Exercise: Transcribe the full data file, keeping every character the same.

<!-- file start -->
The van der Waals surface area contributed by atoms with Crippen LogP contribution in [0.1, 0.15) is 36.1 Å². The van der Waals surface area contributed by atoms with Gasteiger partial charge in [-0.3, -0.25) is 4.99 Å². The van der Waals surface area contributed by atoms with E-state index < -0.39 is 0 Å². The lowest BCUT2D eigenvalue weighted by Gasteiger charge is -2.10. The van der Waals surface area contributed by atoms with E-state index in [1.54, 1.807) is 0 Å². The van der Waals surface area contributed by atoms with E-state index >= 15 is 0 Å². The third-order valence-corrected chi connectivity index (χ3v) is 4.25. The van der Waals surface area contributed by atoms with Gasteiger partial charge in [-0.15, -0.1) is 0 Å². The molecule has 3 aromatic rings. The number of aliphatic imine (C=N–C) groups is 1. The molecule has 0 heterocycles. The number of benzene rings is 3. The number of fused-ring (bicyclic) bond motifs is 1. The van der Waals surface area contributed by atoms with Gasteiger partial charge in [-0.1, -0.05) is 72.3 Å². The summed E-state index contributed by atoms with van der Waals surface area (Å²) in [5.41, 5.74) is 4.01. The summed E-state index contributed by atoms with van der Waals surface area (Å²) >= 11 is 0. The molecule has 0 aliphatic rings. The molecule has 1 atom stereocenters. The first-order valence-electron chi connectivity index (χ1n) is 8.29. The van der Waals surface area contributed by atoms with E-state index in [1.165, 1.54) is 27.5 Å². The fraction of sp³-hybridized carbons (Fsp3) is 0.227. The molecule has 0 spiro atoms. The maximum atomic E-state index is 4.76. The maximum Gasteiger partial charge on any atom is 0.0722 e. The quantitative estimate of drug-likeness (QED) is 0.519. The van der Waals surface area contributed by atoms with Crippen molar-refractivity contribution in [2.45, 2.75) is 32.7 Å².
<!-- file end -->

The van der Waals surface area contributed by atoms with Crippen LogP contribution in [0.1, 0.15) is 36.1 Å². The van der Waals surface area contributed by atoms with Gasteiger partial charge in [-0.3, -0.25) is 4.99 Å². The van der Waals surface area contributed by atoms with E-state index < -0.39 is 0 Å². The lowest BCUT2D eigenvalue weighted by Gasteiger charge is -2.10. The van der Waals surface area contributed by atoms with E-state index in [1.54, 1.807) is 0 Å². The van der Waals surface area contributed by atoms with E-state index >= 15 is 0 Å². The third-order valence-corrected chi connectivity index (χ3v) is 4.25. The van der Waals surface area contributed by atoms with Gasteiger partial charge in [-0.15, -0.1) is 0 Å². The molecule has 3 aromatic rings. The number of aliphatic imine (C=N–C) groups is 1. The molecule has 0 heterocycles. The number of benzene rings is 3. The number of fused-ring (bicyclic) bond motifs is 1. The van der Waals surface area contributed by atoms with Gasteiger partial charge in [-0.1, -0.05) is 72.3 Å². The summed E-state index contributed by atoms with van der Waals surface area (Å²) in [5.41, 5.74) is 4.01. The summed E-state index contributed by atoms with van der Waals surface area (Å²) >= 11 is 0. The molecule has 0 aliphatic rings. The molecule has 1 atom stereocenters. The first-order valence-electron chi connectivity index (χ1n) is 8.29. The van der Waals surface area contributed by atoms with E-state index in [1.165, 1.54) is 27.5 Å². The fraction of sp³-hybridized carbons (Fsp3) is 0.227. The molecule has 0 spiro atoms. The maximum atomic E-state index is 4.76. The maximum Gasteiger partial charge on any atom is 0.0722 e. The quantitative estimate of drug-likeness (QED) is 0.519. The van der Waals surface area contributed by atoms with Crippen molar-refractivity contribution in [2.45, 2.75) is 32.7 Å².